Feds boost funding for refugee health care, but study says barriers remain

Canada’s refugee health program is getting a $283 million boost over the next two years

Asylum seekers line up to enter Olympic Stadium Friday, August 4, 2017 near Montreal, Quebec. A program that covers health costs for refugees and asylum seekers in Canada is getting a funding boost of $283 million over the next two years, thanks to a cash infusion into Canada’s immigration system in Budget 2019. THE CANADIAN PRESS/Paul Chiasson

Asylum seekers line up to enter Olympic Stadium Friday, August 4, 2017 near Montreal, Quebec. A program that covers health costs for refugees and asylum seekers in Canada is getting a funding boost of $283 million over the next two years, thanks to a cash infusion into Canada’s immigration system in Budget 2019. THE CANADIAN PRESS/Paul Chiasson

Canada’s refugee health program is getting a $283 million boost over the next two years.

Immigration officials say the funding increase — contained in last week’s federal budget — is needed because more people are making refugee claims.

“Ensuring that the most vulnerable people in our society have access to basic health care is part of Canada’s valued humanitarian tradition, and helps protect public health for all Canadians,” Immigration Minister Ahmed Hussen said in a statement.

“The investment in Budget 2019 reaffirms our commitment to protecting the dignity of those seeking protection from persecution, and eliminates burdens on provincial health care services.”

READ MORE: Refugee who sheltered Edward Snowden in Hong Kong arrives in Canada

The number of asylum claims in Canada more than doubled over the last two years with 55,000 people making refugee claims in 2018, and 50,000 in 2017. In 2016, there were 23,000 claims.

From 2011 to 2016, the average number of asylum claims being filed in Canada was just over 18,000.

This has led to major backlogs at the arms-length agency that processes refugee claims in Canada. Asylum seekers are waiting up to two years for their claims to be heard.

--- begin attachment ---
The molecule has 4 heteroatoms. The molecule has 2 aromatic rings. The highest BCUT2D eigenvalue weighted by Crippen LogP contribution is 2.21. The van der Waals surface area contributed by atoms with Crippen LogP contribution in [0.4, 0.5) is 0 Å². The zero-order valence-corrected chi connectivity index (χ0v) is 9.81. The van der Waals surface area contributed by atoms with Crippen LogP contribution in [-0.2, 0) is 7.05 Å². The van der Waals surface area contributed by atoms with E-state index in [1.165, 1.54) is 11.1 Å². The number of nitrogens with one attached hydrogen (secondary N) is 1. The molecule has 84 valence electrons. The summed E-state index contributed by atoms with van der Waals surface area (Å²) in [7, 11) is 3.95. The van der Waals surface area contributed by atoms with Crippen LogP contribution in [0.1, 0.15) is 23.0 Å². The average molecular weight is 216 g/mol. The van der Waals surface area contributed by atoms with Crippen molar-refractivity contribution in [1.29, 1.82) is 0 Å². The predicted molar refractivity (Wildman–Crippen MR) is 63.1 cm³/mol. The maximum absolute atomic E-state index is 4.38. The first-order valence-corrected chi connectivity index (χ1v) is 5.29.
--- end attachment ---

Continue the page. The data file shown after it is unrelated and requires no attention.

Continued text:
While they wait, refugee claimants are not eligible for provincial health coverage. They are covered instead by the interim federal health program until their applications for permanent residency are approved. The program also covers certain medical services for refugees before they arrive in Canada.

The program was cut back by the former Conservative government in 2012, but in 2014 the Federal Court ruled those cuts violated Canada’s Charter of Rights and Freedoms. The government filed an appeal, but that appeal was dropped after the Liberals were elected. The program was restored to its pre-2012 form in April 2016.

In the 2019-20 budget introduced March 19, Finance Minister Bill Morneau increased funding to the program by $125 million this year and another $158 million in 2020-21 to “promote better health outcomes for both Canadians and those seeking asylum in Canada.”

However, interviews with refugees and health practitioners conducted as part of an ongoing study of the program suggest gaps remain in health coverage under this program and that there is confusion among health care providers about how it works.

Law professors at the University of Ottawa conducting the study say some refugees are being turned away by health care providers who mistakenly believe they do not qualify for health coverage.

Lead researcher Y.Y. Brandon Chen said some health practitioners aren’t fully aware that previous cuts to the program were reversed and — even if they are — often become frustrated by the red tape involved in getting reimbursed for providing care to refugees.

“There are some service providers who are either unwilling or perhaps are under the mistaken assumption that the IFHP is an unduly complicated program to manoeuvre and they just don’t want to spend the time through that program,” Chen said.

Health care providers must register with the insurance provider contracted by government to administer the program if they want to be reimbursed. Doctors and nurses interviewed for the study described this as a barrier “for busy providers.” One nurse practitioner described the refugee health program as being mired in a “legacy of confusion.”

While there have been significant improvements to refugees’ access to health care after the Liberals restored the program’s funding, the study has found several gaps remain, including access to mental health counselling. Chen did note government has taken steps to address some of these gaps, including extending the ability for refugees to receive mental health counselling from social workers.

Preliminary recommendations call for more education for health practitioners about what services are covered and about the reimbursement process to ensure refugees in Canada are not being refused access to necessary medical services.

Teresa Wright, The Canadian Press

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